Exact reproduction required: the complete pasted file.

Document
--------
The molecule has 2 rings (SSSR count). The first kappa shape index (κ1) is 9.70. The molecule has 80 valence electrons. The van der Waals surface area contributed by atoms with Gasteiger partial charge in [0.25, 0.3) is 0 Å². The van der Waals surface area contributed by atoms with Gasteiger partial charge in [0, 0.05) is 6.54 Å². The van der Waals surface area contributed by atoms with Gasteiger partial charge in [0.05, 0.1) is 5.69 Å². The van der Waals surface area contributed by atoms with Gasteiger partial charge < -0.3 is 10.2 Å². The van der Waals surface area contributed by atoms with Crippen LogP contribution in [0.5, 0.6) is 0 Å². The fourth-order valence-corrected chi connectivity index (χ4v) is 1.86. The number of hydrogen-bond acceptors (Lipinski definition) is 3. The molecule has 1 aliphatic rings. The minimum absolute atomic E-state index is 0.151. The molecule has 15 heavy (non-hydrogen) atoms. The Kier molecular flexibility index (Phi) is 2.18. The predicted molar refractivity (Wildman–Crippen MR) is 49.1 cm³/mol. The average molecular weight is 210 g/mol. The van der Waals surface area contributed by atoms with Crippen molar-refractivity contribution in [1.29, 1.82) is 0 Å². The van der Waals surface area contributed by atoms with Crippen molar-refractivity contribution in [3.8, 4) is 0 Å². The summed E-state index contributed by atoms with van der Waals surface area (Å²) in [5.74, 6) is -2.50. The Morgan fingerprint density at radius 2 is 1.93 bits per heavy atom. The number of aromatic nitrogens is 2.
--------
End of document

The molecule has 2 rings (SSSR count). The first kappa shape index (κ1) is 9.70. The molecule has 80 valence electrons. The van der Waals surface area contributed by atoms with Gasteiger partial charge in [0.25, 0.3) is 0 Å². The van der Waals surface area contributed by atoms with Gasteiger partial charge in [0, 0.05) is 6.54 Å². The van der Waals surface area contributed by atoms with Gasteiger partial charge in [0.05, 0.1) is 5.69 Å². The van der Waals surface area contributed by atoms with Gasteiger partial charge < -0.3 is 10.2 Å². The van der Waals surface area contributed by atoms with Crippen LogP contribution in [0.5, 0.6) is 0 Å². The fourth-order valence-corrected chi connectivity index (χ4v) is 1.86. The number of hydrogen-bond acceptors (Lipinski definition) is 3. The molecule has 1 aliphatic rings. The minimum absolute atomic E-state index is 0.151. The molecule has 15 heavy (non-hydrogen) atoms. The Kier molecular flexibility index (Phi) is 2.18. The predicted molar refractivity (Wildman–Crippen MR) is 49.1 cm³/mol. The average molecular weight is 210 g/mol. The van der Waals surface area contributed by atoms with Crippen molar-refractivity contribution in [1.29, 1.82) is 0 Å². The van der Waals surface area contributed by atoms with Crippen molar-refractivity contribution in [3.8, 4) is 0 Å². The summed E-state index contributed by atoms with van der Waals surface area (Å²) in [5.74, 6) is -2.50. The Morgan fingerprint density at radius 2 is 1.93 bits per heavy atom. The number of aromatic nitrogens is 2.